How to Combat Language Fatigue in the Classroom


The frustrations of language fatigue can cause some people to stay silent far too long.

In my own life, I’ve found that I am frequently exhausted by the constant translating I’m performing in other languages. Until a person is truly fluent, that’s what they’re doing…translating.

When someone speaks to me in Mandarin (or Spanish or French) I have to slowly go through each word in the sentence to translate it into English before I can think of how to respond. Once I understand what’s being said, I can usually come up with a relatively accurate response quickly, but the translating causes tremendous lag in the conversation. It’s frustrating! Being unable to communicate at a complex level is enough to reduce a person to silence.

The result of the translating, for me, is similar to that of staring at a computer screen for several hours. I sort of get tunnel vision and feel tired and feel numb. I used to see this look on the faces of my students all the time. The glazed over eyes that seem to beg “no more!” I’m able to sustain about 45 minutes before the mind-numbing effect kicks in. Perhaps it’s the forming of dendrites and new neuro-pathways that causes the sleepiness, but it makes me want to give up and put my head down.

Help your students deal with language fatigue

When your students are putting their heads down in class, it’s because they need a break. That break can still be in English, but it needs to be less cognitively demanding. You could:

  1. Play a game. If you notice that the same student puts his head down at the same time every day, plan a short review game as your wrap-up activity. Make it shorter week after week. I like for students to create games and make every Thursday a review day. Students can pair up and create games for the class to play together.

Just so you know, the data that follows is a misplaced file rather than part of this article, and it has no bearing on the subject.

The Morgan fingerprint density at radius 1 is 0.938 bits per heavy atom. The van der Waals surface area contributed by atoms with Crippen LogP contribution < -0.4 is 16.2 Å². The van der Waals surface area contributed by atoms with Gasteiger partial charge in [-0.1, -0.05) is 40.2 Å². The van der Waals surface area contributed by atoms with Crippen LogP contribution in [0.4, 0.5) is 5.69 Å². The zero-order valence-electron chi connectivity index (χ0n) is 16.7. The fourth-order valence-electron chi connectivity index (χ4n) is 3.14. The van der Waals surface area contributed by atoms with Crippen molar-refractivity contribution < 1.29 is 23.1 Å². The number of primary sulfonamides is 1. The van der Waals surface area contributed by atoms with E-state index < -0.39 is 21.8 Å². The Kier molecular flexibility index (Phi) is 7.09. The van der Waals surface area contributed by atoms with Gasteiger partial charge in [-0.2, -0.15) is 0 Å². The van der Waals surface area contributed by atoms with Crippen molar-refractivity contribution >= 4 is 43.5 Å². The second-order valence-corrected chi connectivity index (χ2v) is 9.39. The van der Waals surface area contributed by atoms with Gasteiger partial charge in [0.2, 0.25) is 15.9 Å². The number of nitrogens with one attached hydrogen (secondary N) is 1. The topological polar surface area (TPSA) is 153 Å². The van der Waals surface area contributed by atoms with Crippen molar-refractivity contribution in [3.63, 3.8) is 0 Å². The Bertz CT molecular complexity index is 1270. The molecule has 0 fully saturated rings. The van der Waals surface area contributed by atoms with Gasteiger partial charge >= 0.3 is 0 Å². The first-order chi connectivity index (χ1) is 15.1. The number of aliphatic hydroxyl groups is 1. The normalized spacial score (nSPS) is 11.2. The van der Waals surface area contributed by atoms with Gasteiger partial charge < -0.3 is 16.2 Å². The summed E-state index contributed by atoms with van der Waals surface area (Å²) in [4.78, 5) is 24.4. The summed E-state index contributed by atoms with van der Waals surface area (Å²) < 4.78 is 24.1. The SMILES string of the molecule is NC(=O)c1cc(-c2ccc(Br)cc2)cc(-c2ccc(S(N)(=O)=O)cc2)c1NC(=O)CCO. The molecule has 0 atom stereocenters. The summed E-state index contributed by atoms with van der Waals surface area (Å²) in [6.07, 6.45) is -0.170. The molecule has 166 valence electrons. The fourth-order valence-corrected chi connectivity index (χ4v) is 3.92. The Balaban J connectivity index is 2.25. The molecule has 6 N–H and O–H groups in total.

2. Watch some TV. Download a commercial or video clip about your topic. Maybe even include subtitles.
  3. Include skits or conversation. Find a way to get students talking about your topic using the new vocabulary you’ve introduced them to. Even a math class can have a skit. I know it’s hokey, but it’s true. Let 5 meet 6 and gossip about how 7 ate 9. I know you’re supposed to be teaching calculus, but there’s space for taking the pressure off for a few minutes.
  4. Let the students teach. They can teach about their country or prepare a presentation. They can even just be the person to write on the board. It’s a helpful exercise to practice dictation.
  5. Take a break.You could have class outside for a day. Or, take a walk around the school for a scavenger hunt, or take a bathroom break, or give the kid 5 minutes to put his head down! If I notice students are getting headaches, I turn the overhead lights off and turn lamps on. Anything that gives a person’s sensory overload some time off.

One final thought.

Learn another language. Language teachers have a tendency to introduce students to a culture as they teach the language, so learning another language will give you great insight into the struggles your students have in your classroom!

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